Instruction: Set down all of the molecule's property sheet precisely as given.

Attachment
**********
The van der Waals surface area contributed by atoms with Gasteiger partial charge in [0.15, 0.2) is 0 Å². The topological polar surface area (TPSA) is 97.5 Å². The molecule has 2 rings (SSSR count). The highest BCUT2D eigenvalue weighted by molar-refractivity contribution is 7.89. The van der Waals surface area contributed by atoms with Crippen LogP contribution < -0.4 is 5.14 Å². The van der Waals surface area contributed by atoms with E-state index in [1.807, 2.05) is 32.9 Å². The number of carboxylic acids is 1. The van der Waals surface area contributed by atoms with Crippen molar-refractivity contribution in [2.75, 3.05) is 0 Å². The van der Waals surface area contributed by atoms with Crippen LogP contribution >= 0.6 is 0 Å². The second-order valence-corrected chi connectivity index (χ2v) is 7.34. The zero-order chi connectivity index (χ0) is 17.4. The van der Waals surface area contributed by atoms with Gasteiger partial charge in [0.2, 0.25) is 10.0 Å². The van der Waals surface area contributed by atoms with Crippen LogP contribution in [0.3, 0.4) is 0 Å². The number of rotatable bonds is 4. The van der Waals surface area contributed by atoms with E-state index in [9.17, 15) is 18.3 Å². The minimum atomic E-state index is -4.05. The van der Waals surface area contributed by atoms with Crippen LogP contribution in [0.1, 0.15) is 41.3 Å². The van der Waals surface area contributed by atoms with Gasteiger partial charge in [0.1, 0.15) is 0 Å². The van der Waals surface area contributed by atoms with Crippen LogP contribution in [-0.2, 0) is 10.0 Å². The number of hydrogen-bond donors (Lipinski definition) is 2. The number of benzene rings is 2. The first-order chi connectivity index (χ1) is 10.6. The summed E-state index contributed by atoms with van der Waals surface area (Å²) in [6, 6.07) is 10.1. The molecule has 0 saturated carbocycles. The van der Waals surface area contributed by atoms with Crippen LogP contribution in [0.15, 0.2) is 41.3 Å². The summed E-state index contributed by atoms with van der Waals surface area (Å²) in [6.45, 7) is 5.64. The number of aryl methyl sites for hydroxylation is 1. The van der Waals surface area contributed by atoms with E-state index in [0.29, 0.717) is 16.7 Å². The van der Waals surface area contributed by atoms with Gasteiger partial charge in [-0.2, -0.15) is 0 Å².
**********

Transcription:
The van der Waals surface area contributed by atoms with Gasteiger partial charge in [0.15, 0.2) is 0 Å². The topological polar surface area (TPSA) is 97.5 Å². The molecule has 2 rings (SSSR count). The highest BCUT2D eigenvalue weighted by molar-refractivity contribution is 7.89. The van der Waals surface area contributed by atoms with Crippen LogP contribution < -0.4 is 5.14 Å². The van der Waals surface area contributed by atoms with E-state index in [1.807, 2.05) is 32.9 Å². The number of carboxylic acids is 1. The van der Waals surface area contributed by atoms with Crippen molar-refractivity contribution in [2.75, 3.05) is 0 Å². The van der Waals surface area contributed by atoms with Crippen LogP contribution >= 0.6 is 0 Å². The second-order valence-corrected chi connectivity index (χ2v) is 7.34. The zero-order chi connectivity index (χ0) is 17.4. The van der Waals surface area contributed by atoms with Gasteiger partial charge in [0.2, 0.25) is 10.0 Å². The van der Waals surface area contributed by atoms with Crippen LogP contribution in [0.3, 0.4) is 0 Å². The number of rotatable bonds is 4. The van der Waals surface area contributed by atoms with E-state index in [9.17, 15) is 18.3 Å². The minimum atomic E-state index is -4.05. The van der Waals surface area contributed by atoms with Crippen LogP contribution in [0.1, 0.15) is 41.3 Å². The van der Waals surface area contributed by atoms with Gasteiger partial charge in [0.1, 0.15) is 0 Å². The van der Waals surface area contributed by atoms with Crippen LogP contribution in [-0.2, 0) is 10.0 Å². The number of hydrogen-bond donors (Lipinski definition) is 2. The number of benzene rings is 2. The first-order chi connectivity index (χ1) is 10.6. The summed E-state index contributed by atoms with van der Waals surface area (Å²) in [6, 6.07) is 10.1. The molecule has 0 saturated carbocycles. The van der Waals surface area contributed by atoms with Crippen LogP contribution in [0.15, 0.2) is 41.3 Å². The summed E-state index contributed by atoms with van der Waals surface area (Å²) in [6.45, 7) is 5.64. The number of aryl methyl sites for hydroxylation is 1. The van der Waals surface area contributed by atoms with E-state index in [0.29, 0.717) is 16.7 Å². The van der Waals surface area contributed by atoms with Gasteiger partial charge in [-0.2, -0.15) is 0 Å².